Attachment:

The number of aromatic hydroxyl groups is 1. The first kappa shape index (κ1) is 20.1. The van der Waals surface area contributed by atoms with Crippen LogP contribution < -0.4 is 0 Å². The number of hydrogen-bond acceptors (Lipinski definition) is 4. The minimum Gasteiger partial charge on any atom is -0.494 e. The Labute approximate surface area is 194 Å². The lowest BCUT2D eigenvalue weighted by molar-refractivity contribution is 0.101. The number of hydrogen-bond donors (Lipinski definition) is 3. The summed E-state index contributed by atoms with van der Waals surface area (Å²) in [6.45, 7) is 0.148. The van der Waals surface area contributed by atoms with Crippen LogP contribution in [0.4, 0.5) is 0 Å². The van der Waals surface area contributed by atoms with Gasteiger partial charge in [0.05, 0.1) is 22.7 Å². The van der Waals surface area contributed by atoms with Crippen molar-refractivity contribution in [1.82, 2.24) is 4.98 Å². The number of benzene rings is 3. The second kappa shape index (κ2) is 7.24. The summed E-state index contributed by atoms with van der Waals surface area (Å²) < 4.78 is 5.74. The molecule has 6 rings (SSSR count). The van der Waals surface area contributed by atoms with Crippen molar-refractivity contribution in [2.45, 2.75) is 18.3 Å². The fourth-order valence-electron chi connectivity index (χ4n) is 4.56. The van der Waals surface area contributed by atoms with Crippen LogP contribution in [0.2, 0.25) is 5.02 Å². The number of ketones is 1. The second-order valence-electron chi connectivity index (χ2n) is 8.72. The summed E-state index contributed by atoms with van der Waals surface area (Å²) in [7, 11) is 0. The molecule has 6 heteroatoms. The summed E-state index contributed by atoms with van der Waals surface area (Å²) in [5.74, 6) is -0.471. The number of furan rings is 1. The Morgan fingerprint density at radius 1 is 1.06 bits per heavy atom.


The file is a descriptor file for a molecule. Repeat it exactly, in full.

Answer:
The number of aromatic hydroxyl groups is 1. The first kappa shape index (κ1) is 20.1. The van der Waals surface area contributed by atoms with Crippen LogP contribution < -0.4 is 0 Å². The number of hydrogen-bond acceptors (Lipinski definition) is 4. The minimum Gasteiger partial charge on any atom is -0.494 e. The Labute approximate surface area is 194 Å². The lowest BCUT2D eigenvalue weighted by molar-refractivity contribution is 0.101. The number of hydrogen-bond donors (Lipinski definition) is 3. The summed E-state index contributed by atoms with van der Waals surface area (Å²) in [6.45, 7) is 0.148. The van der Waals surface area contributed by atoms with Crippen LogP contribution in [0.4, 0.5) is 0 Å². The van der Waals surface area contributed by atoms with Gasteiger partial charge in [0.05, 0.1) is 22.7 Å². The van der Waals surface area contributed by atoms with Crippen molar-refractivity contribution in [1.82, 2.24) is 4.98 Å². The number of benzene rings is 3. The second kappa shape index (κ2) is 7.24. The summed E-state index contributed by atoms with van der Waals surface area (Å²) < 4.78 is 5.74. The molecule has 6 rings (SSSR count). The van der Waals surface area contributed by atoms with Crippen molar-refractivity contribution in [2.45, 2.75) is 18.3 Å². The fourth-order valence-electron chi connectivity index (χ4n) is 4.56. The van der Waals surface area contributed by atoms with Crippen LogP contribution in [0.2, 0.25) is 5.02 Å². The number of ketones is 1. The second-order valence-electron chi connectivity index (χ2n) is 8.72. The summed E-state index contributed by atoms with van der Waals surface area (Å²) in [7, 11) is 0. The molecule has 6 heteroatoms. The summed E-state index contributed by atoms with van der Waals surface area (Å²) in [5.74, 6) is -0.471. The number of furan rings is 1. The Morgan fingerprint density at radius 1 is 1.06 bits per heavy atom.